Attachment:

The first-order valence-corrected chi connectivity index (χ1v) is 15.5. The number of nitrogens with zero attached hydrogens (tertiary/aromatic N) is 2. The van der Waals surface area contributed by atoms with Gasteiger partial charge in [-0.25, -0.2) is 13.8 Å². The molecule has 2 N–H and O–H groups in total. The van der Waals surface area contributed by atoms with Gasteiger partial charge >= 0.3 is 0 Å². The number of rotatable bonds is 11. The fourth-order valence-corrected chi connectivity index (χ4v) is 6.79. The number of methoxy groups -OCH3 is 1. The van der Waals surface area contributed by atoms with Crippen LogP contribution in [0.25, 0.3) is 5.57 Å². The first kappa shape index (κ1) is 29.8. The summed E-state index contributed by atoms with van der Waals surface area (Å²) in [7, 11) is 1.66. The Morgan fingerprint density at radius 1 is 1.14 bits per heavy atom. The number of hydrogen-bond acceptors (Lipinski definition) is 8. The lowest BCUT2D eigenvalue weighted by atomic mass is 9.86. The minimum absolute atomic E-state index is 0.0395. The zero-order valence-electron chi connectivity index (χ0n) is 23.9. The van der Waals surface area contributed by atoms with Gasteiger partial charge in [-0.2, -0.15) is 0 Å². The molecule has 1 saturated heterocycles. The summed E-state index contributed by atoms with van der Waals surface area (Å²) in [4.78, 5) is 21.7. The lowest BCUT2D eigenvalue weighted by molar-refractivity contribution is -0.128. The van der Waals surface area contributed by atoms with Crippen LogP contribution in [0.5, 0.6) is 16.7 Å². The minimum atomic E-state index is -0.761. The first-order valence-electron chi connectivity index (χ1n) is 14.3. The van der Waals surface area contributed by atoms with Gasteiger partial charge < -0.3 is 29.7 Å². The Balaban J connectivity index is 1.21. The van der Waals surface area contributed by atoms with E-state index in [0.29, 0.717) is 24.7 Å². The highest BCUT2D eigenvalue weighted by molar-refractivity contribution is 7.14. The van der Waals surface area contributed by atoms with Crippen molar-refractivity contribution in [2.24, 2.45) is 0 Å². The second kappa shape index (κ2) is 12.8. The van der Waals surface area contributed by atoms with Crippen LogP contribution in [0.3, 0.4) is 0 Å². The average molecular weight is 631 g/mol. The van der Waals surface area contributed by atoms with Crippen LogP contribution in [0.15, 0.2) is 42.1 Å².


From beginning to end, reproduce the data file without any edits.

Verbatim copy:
The first-order valence-corrected chi connectivity index (χ1v) is 15.5. The number of nitrogens with zero attached hydrogens (tertiary/aromatic N) is 2. The van der Waals surface area contributed by atoms with Gasteiger partial charge in [-0.25, -0.2) is 13.8 Å². The molecule has 2 N–H and O–H groups in total. The van der Waals surface area contributed by atoms with Gasteiger partial charge >= 0.3 is 0 Å². The number of rotatable bonds is 11. The fourth-order valence-corrected chi connectivity index (χ4v) is 6.79. The number of methoxy groups -OCH3 is 1. The van der Waals surface area contributed by atoms with Crippen LogP contribution in [0.25, 0.3) is 5.57 Å². The first kappa shape index (κ1) is 29.8. The summed E-state index contributed by atoms with van der Waals surface area (Å²) in [7, 11) is 1.66. The Morgan fingerprint density at radius 1 is 1.14 bits per heavy atom. The number of hydrogen-bond acceptors (Lipinski definition) is 8. The lowest BCUT2D eigenvalue weighted by atomic mass is 9.86. The minimum absolute atomic E-state index is 0.0395. The zero-order valence-electron chi connectivity index (χ0n) is 23.9. The van der Waals surface area contributed by atoms with Gasteiger partial charge in [-0.2, -0.15) is 0 Å². The molecule has 1 saturated heterocycles. The summed E-state index contributed by atoms with van der Waals surface area (Å²) in [4.78, 5) is 21.7. The lowest BCUT2D eigenvalue weighted by molar-refractivity contribution is -0.128. The van der Waals surface area contributed by atoms with Crippen LogP contribution in [0.5, 0.6) is 16.7 Å². The minimum atomic E-state index is -0.761. The first-order valence-electron chi connectivity index (χ1n) is 14.3. The van der Waals surface area contributed by atoms with Gasteiger partial charge < -0.3 is 29.7 Å². The Balaban J connectivity index is 1.21. The van der Waals surface area contributed by atoms with E-state index in [0.29, 0.717) is 24.7 Å². The highest BCUT2D eigenvalue weighted by molar-refractivity contribution is 7.14. The van der Waals surface area contributed by atoms with Crippen molar-refractivity contribution in [2.24, 2.45) is 0 Å². The second kappa shape index (κ2) is 12.8. The van der Waals surface area contributed by atoms with Crippen LogP contribution in [0.3, 0.4) is 0 Å². The average molecular weight is 631 g/mol. The van der Waals surface area contributed by atoms with Crippen LogP contribution in [0.15, 0.2) is 42.1 Å².